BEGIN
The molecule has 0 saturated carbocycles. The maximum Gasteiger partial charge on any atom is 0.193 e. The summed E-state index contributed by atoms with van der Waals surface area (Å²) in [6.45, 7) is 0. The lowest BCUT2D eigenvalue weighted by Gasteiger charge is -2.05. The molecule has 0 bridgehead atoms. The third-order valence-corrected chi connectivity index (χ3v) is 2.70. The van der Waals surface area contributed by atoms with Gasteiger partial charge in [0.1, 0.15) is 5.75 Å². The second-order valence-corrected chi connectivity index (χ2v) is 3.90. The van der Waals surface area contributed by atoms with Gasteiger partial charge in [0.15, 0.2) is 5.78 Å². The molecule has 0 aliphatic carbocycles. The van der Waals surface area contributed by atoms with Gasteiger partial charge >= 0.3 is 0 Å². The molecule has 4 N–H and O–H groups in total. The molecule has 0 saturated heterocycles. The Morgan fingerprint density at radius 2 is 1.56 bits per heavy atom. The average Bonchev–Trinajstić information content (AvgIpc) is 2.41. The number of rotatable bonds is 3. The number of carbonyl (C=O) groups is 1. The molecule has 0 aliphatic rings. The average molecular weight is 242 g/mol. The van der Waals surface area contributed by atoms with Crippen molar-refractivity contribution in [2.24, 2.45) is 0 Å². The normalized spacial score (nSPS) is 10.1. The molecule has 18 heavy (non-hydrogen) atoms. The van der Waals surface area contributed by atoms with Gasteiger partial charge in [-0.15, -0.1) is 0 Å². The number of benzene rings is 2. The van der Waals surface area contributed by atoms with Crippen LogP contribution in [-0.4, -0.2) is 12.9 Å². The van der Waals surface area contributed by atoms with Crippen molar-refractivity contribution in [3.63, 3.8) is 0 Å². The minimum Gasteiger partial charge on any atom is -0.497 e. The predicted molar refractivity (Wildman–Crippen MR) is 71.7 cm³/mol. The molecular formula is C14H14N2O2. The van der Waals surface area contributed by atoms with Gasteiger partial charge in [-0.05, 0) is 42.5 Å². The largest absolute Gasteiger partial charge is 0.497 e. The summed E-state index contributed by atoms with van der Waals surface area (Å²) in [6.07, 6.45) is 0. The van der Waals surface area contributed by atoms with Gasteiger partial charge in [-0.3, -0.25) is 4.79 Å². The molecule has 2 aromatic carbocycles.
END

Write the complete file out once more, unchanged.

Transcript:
The molecule has 0 saturated carbocycles. The maximum Gasteiger partial charge on any atom is 0.193 e. The summed E-state index contributed by atoms with van der Waals surface area (Å²) in [6.45, 7) is 0. The lowest BCUT2D eigenvalue weighted by Gasteiger charge is -2.05. The molecule has 0 bridgehead atoms. The third-order valence-corrected chi connectivity index (χ3v) is 2.70. The van der Waals surface area contributed by atoms with Gasteiger partial charge in [0.1, 0.15) is 5.75 Å². The second-order valence-corrected chi connectivity index (χ2v) is 3.90. The van der Waals surface area contributed by atoms with Gasteiger partial charge in [0.15, 0.2) is 5.78 Å². The molecule has 0 aliphatic carbocycles. The van der Waals surface area contributed by atoms with Gasteiger partial charge >= 0.3 is 0 Å². The molecule has 4 N–H and O–H groups in total. The molecule has 0 saturated heterocycles. The Morgan fingerprint density at radius 2 is 1.56 bits per heavy atom. The average Bonchev–Trinajstić information content (AvgIpc) is 2.41. The number of rotatable bonds is 3. The number of carbonyl (C=O) groups is 1. The molecule has 0 aliphatic rings. The average molecular weight is 242 g/mol. The van der Waals surface area contributed by atoms with Crippen molar-refractivity contribution in [2.24, 2.45) is 0 Å². The normalized spacial score (nSPS) is 10.1. The molecule has 18 heavy (non-hydrogen) atoms. The van der Waals surface area contributed by atoms with Gasteiger partial charge in [-0.15, -0.1) is 0 Å². The number of benzene rings is 2. The van der Waals surface area contributed by atoms with Crippen LogP contribution in [-0.4, -0.2) is 12.9 Å². The van der Waals surface area contributed by atoms with Crippen molar-refractivity contribution in [3.63, 3.8) is 0 Å². The minimum Gasteiger partial charge on any atom is -0.497 e. The predicted molar refractivity (Wildman–Crippen MR) is 71.7 cm³/mol. The molecular formula is C14H14N2O2. The van der Waals surface area contributed by atoms with Gasteiger partial charge in [-0.05, 0) is 42.5 Å². The largest absolute Gasteiger partial charge is 0.497 e. The summed E-state index contributed by atoms with van der Waals surface area (Å²) in [6.07, 6.45) is 0. The van der Waals surface area contributed by atoms with Gasteiger partial charge in [-0.3, -0.25) is 4.79 Å². The molecule has 2 aromatic carbocycles.